Begin by cutting the pumpkin in half and scraping out the seeds. Separate the seeds from the pulp and reserve the seeds for a tasty snack later. Microwave the pumpkin halves for 8-10 minutes, just to begin the cooking process.* You could also boil them for slightly less time. After the pumpkin is par-cooked (and cooled, if you don't have asbestos hands) peel the pieces with a paring knife and cut into 3/4"x3/4"x3/4" chunks. Take one pumpkin chunk and one water chestnut and while holding them together, wrap with one half strip of bacon, securing each bundle with a toothpick. Lay packages out on a cookie sheet with about a 1/2" space separating them. Mix the brown sugar and spices together and sprinkle about a teaspoon of the sugar mixture on each of the rumaki. Place cookie sheet in oven and bake until pumpkin is tender (check with an extra toothpick, if you don't feel resistance to the pick, it is done) and the bacon is browned and sugar is bubbly. If the pumpkin is done before the bacon, just slide the whole pan under the broiler for a few seconds to crisp up the bacon. Place finished rumaki on a cooling rack set over paper towels to drain, and serve either warm or at room temperature.

*Remember that tasty snack? See that leftover spiced sugar? You think they might want to be friends with each other? I do.

19 June 2009

One less thing

In the past 365 days, I have done quite a few things. I have moved across country. I have had 3 different jobs. I have gotten engaged. I have lost 15-20 pounds. I have learned to crochet and also how to make my own yarn. But there's one thing, one oh so small, yet massively huge thing that I have not done. I have not smoked a cigarette. And I have many people to thank for that. Sarah, my family, my friends.... I could not have done it without every single one of you. You nagged, you poked, you facebooked, you texted, you supported, and you loved... and I can't begin to express how much that meant and still means to me. So, thanks. Thanks for making sure I have one less thing on my list.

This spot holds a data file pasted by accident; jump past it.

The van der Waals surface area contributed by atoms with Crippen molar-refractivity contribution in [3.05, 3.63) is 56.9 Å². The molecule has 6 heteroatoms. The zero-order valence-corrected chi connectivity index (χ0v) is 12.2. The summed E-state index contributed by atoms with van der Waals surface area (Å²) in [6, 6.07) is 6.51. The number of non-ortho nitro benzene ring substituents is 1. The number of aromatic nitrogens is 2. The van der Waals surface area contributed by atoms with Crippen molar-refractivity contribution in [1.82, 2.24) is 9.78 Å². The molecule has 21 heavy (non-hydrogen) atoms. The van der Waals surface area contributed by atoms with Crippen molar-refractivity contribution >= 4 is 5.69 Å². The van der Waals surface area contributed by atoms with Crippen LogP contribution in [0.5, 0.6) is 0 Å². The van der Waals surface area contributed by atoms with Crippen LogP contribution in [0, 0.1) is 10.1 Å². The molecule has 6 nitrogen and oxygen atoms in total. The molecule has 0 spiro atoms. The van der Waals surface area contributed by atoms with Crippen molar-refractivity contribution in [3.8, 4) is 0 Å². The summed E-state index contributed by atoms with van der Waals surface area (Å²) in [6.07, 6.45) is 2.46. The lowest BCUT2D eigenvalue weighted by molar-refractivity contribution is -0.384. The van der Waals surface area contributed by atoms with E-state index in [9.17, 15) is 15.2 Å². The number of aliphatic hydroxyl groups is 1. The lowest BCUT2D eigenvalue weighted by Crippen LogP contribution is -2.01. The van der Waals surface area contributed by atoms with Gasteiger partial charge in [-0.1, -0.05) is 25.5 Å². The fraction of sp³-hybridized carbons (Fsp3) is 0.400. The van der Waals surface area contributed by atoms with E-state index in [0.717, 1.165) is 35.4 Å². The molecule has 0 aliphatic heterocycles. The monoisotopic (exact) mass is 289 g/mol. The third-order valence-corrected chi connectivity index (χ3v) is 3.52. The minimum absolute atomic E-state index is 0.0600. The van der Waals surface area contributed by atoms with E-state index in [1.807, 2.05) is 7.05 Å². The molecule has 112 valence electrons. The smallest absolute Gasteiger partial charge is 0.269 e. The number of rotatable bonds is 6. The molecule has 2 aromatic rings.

10 June 2009

One step closer to living in a cave


I'm the type of person who, when it comes to a new hobby or interest, can't leave well enough alone. A friend of mine starts me drinking coffee, so now I roast, grind and brew my own beans. If I thought I could supply my habit with a backyard coffee tree, I'd be doing that too. So when I decided I wanted to learn to crochet, I knew I was in for trouble. I could imagine stacks of yarn in corners, drawers full of the newest and latest in hook design, and possibly some sort of homemade, Mcguyver-ed up sort of automatic crocheting machine. What I did not envision was this:



That's right, kids. Home spinning. Turns out my boss is into it, I expressed an interest, and all of a sudden I'm going home with brushes, a spindle,a whole lot of instructions, and wool from 7 or so different animals. So I washed, carefully sudsing the raw wool in extremely hot water to remove any vegetable matter and all of the lanolin, being sure not to overagitate (I wasn't making felt after all)



I carded after the wool had dried, straightening out the fibers, removing snarls and any sticks that had made it through the wash.





I spun (after making a drop spindle of my own), lining up the fibers and twisting them together to form a cohesive thread.





I washed again, this time agitating a bit more to "lock" the fibers together






I dried, blocked and set the spin, using a rack to stretch the fibers and take out any extra twist the yarn had picked up during the spinning process.







And finally, after 2 or so days of work, I had 3.5 ounces of prime handspun yarn:











Ladies and Gentlemen, meet Keith's alpaca/shetland/merino (maybe a few more) hat.